Ohio insisted on Friday that it should be able to import an execution drug that federal officials have warned the state it could not import.
A lawyer for the Ohio Department of Rehabilitation and Correction argued in a latter to the Food and Drug Administration that it would not be illegal to import the execution drugs that it, at one point, intended to order. BuzzFeed News first broke the story that the FDA warned Ohio in June that it could not import sodium thiopental, an execution drug that is no longer used in the United States.
"Please note that there is no FDA approved application for sodium thiopental, and it is illegal to import an unapproved new drug into the United States," wrote Domenic Veneziano, the director of FDA's import operation, at the time.
Now, four months later, DRC General Counsel Stephen Gray wrote back to Veneziano, insisting that there is a legal way the state can import the drug.
"Contrary to the implication in your letter that the importation of sodium thiopental is currently prohibited, there is a legal framework for a state, if it so chooses, to import sodium thiopental in accordance with" the law, Gray wrote.
Gray added that "Ohio has no intention of breaking any federal laws or violating any court orders in an attempt to procure the legal drugs necessary to carry out constitutionally approved and court-ordered death sentences."
Ohio is not the only state looking to import the drug overseas. Nebraska has purchased $54,000 of execution drugs from a supplier in India named Chris Harris. The FDA warned Nebraska, like Ohio, that importing sodium thiopental would be illegal, but Nebraska is moving forward anyway.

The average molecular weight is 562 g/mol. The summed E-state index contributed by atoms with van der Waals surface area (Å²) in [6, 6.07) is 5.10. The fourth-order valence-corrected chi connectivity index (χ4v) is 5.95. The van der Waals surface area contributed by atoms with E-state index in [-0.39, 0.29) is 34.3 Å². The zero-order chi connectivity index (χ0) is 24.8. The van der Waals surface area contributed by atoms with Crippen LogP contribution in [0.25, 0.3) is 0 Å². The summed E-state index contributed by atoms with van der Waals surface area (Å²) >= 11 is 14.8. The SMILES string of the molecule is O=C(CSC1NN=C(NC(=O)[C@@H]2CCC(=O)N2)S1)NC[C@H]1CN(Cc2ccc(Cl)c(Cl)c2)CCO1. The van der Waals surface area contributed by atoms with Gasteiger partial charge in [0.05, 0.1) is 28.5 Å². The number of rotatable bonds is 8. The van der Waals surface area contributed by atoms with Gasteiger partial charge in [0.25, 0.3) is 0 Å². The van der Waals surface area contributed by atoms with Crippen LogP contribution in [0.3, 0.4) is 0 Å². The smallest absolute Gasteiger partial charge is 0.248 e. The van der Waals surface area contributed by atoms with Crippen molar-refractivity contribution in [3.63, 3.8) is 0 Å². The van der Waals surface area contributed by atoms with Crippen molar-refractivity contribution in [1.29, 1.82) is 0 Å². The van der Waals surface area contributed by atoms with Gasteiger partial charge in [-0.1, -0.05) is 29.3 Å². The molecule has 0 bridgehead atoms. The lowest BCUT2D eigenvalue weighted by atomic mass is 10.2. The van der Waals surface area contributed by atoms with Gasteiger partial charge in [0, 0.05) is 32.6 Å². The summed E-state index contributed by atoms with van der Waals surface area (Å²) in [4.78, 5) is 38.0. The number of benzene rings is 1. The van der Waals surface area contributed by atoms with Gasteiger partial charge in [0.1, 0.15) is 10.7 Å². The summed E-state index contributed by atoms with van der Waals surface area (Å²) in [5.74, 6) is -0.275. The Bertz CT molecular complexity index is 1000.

So far, the drug has not been able to leave India. An exporter told BuzzFeed News that it was held because the drug is not FDA-approved.
So far, it is unclear where Ohio intended to buy the drug. A Drug Enforcement Administration letter obtained by BuzzFeed News shows another state purchased drug from Harris. When first asked whether Ohio also purchased sodium thiopental from Harris, spokesperson JoEllen Smith would only say that it had not communicated with Harris's company.
But when asked if Ohio had purchased drugs directly or indirectly from Harris, Smith would only say that "DRC continues to seek all legal means to obtain the drugs necessary to carry out court ordered executions. This process has included multiple options."
She refused to answer whether Ohio had already ordered the drug.
Ohio said it should be able to import the drug if five provisions are met. Among the provisions is that the source is registered with the FDA, and that the source has submitted sodium thiopental on its list of drugs it distributes in the United States.
In a 2012 court case, the FDA argued it could selectively enforce drug importation laws and allow drugs in that are for executions. But it lost that case, and the courts ordered the FDA not to allow in any more shipments of sodium thiopental.
In Gray's letter to the FDA, he wrote, "The responsibility to carry out lawful and humane executions when called upon by the courts to do so is enormous, and it is a responsibility that ODRC does not take lightly."
He continued: "In fact, when Ohio has been able to procure the drugs necessary to carry out its constitutionally approved method of capital punishment via lethal injection, it has a history of doing so humanely and efficiently."
Ohio's most recent execution took place in January 2014, when inmate Dennis McGuire gasped, choked and clenched his fists in an execution that lasted 26 minutes.